Egypt’s wall of shame

Two days ago, the foreign affairs minister spoke about Egypt’s sovereignty and the security of its borders. The minister did not mention the separation wall which Egypt has begun erecting along its border with the Gaza Strip. As I write these lines, I haven’t yet heard a single declaration on this issue–at a time when the regime boasts about its free media and readily-available information about anything and everything. 
We have spokespeople for the presidency, the cabinet and the Ministry of Foreign Affairs. But none of them have said anything to us about that separation wall. Neither have any of the dozens of official television and radio stations or government papers reported the story. In fact, we first learnt about it from Israeli daily Haaretz one week ago. Then, different international news agencies picked up on the news, which was finally confirmed by the US deputy assistant secretary of state, who shunted responsibility for the wall onto Egypt. Yet officials in Egypt remained stubbornly silent.    
There are only two explanations for the silence. Either the government is keenly aware that the separation wall won’t be well-received by the public, so it wants to hush the news up–which makes it a cowardly government; or it simply doesn’t care about the opinion of the public, be it the Egyptian, Palestinian or Arab public–which makes it an arrogant government.
A third explanation remains. Possibly, the government, like the governments of underdeveloped countries generally, believes that the news won’t spread if it doesn’t announce it–and that makes it a stupid government.

Anyway, state-run media has, for ages, been covering up the news rather than covering it. Only one limited-circulation government paper reported the story–but did so in a way that was rather economical with the truth.
Details of the wall–its length, height and the materials used to build it–have been reported by different radio stations and papers all over the world. This huge steel barrier, which is costing the US millions of dollars, is being built under the supervision of the US Army Corps of Engineers and with the use of American equipment.
It is thus an American wall being built on Egyptian land. Egypt either agreed to this, or was forced to have the wall erected on its land. The US is protecting Israel as it has always done, and as it continued to do after the Israeli assault on Gaza last January.

Before George W. Bush left office, the US concluded a security agreement with Israel which called for the adoption of certain measures to stem the smuggling of weapons and goods from Egypt to Gaza. Although it is said that Egypt refused to become party to the agreement, it remained closely involved with the meetings in Copenhagen and London that discussed implementation of certain steps of the agreement on Egyptian land.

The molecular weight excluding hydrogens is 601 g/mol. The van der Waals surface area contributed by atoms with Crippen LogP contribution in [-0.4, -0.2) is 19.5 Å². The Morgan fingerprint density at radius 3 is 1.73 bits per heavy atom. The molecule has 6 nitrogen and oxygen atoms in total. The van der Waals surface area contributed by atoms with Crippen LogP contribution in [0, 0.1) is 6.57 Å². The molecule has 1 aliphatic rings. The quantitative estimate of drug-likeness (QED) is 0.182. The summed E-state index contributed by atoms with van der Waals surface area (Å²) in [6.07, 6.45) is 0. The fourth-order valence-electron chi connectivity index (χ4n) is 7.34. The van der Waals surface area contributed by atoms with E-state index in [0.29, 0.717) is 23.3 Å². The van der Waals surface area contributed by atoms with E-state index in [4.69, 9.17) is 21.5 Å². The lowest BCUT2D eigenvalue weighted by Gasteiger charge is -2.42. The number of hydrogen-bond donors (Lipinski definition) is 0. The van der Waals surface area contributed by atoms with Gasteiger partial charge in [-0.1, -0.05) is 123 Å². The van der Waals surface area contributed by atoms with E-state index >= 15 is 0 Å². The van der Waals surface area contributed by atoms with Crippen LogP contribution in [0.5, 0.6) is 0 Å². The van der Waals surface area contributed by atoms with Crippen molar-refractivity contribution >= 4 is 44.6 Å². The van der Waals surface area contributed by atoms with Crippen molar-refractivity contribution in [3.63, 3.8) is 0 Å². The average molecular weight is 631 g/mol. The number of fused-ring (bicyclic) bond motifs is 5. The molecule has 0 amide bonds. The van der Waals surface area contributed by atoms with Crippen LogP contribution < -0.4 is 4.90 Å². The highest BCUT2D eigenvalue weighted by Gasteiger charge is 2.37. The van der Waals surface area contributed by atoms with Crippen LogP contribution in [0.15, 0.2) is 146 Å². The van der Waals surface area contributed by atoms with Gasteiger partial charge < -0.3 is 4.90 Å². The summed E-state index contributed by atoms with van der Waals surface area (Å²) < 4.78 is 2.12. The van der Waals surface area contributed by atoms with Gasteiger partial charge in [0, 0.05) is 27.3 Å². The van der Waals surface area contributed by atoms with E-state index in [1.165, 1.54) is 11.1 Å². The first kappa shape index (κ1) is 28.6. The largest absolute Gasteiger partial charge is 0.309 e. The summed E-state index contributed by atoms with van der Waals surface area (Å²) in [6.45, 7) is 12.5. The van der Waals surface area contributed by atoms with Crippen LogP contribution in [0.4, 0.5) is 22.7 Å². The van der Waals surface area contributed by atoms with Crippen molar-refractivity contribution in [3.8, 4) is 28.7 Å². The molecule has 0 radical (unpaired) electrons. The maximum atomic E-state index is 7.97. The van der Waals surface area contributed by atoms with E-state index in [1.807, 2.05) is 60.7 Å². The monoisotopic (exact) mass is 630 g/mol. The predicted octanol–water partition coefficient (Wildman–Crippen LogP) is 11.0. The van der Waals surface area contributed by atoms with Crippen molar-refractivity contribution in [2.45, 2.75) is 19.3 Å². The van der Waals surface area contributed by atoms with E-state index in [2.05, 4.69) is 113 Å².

The reason behind building the wall is therefore clear. It tightens the blockade on the Gaza Strip from the south, as Israel besieges the strip from the north, east and west. The goal, as described by Karen Abu Zayd, recently retired commissioner-general for the United Nations Relief and Works Agency for Palestine Refugees in the Near East (UNWRA), is to prepare for an Israeli attack on Gaza.

Whether such an attack is launched or not, the barrier will, according to Abu Zayd, make life harder for the Palestinians in Gaza–who have had no window to the world except for the Rafah border since Israel hermetically sealed Gaza’s six other crossings.   
Abu Zayd’s statements led to a counter campaign in which a US army reserve colonel called for "sanctioning the American administration and the governments of Egypt and Israel for being largely responsible for the continuous inhumane treatment of the people of Gaza and for violating the human rights of the Palestinians."
Opposition members of the People’s Assembly are expressing their objection to the building of the wall, which they consider a crime against the people of Gaza. It’s Egypt’s biggest crime of the year. Earlier in the year, for 22 days, the duration of the Israeli assault on Gaza back in January, Egypt remained disgracefully silent as 1440 Palestinians were killed, 5000 injured and 50,000 others were uprooted. Then it remained resolutely silent as Israeli warplanes dropped bombs on our borders to destroy smuggling tunnels, damaging a number of Egyptian homes in the process. 
In the period since then, Egypt has kept the border tightly sealed, barely permitting international and Egyptian aid convoys to enter the Gaza Strip or Palestinians to leave it.

Now, in cooperation with Israel and the US, Egypt has begun to build a wall that will stifle the Gazan economy and starve 1.5 million Palestinians, forcing them to either succumb to the will of Israel or direct their anger against Hamas to make way for the corrupt Abu Mazen. Now that’s a crime, regardless of whether or not we approve of Hamas.  
Since the Israeli assault, Egyptian official media has been caught up in a frenzy, asserting that Egypt alone has already paid dearly for the ungrateful Palestinians. The media campaign became all the more intense as the assault on Gaza intensified. Palestinians fled to the borders only to find Egypt’s doors closed in their faces. When they later sought refuge in the Sinai Peninsula, Egyptian officials wailed that Egypt’s sovereignty had been violated, that Egypt’s national security was in danger, and that the Palestinians had come to "settle in Sinai." 
The campaign is about to begin again. This is the third crisis for the Egyptian regime in one month–three intensive media campaigns in just four weeks. The first was the campaign against Algeria, the second against ElBaradei–and in both cases the Egyptian regime failed miserably. And now here comes the third one–a campaign in which the Egyptian regime will certainly fail again too.
I’m certain about the regime’s failure, because the new campaign will assert that the separation wall in fact "protects" the Palestinians–even though the Palestinians haven’t asked for protection. It will suggest that the Palestinians should not be allowed to sneak into Egypt without official permission, which would sound reasonable if it weren’t for the fact that the Israelis are already roaming around Sinai without visas, and that there’s an Israeli scheme to expel the Palestinians from Israel so they might finally settle in Egypt.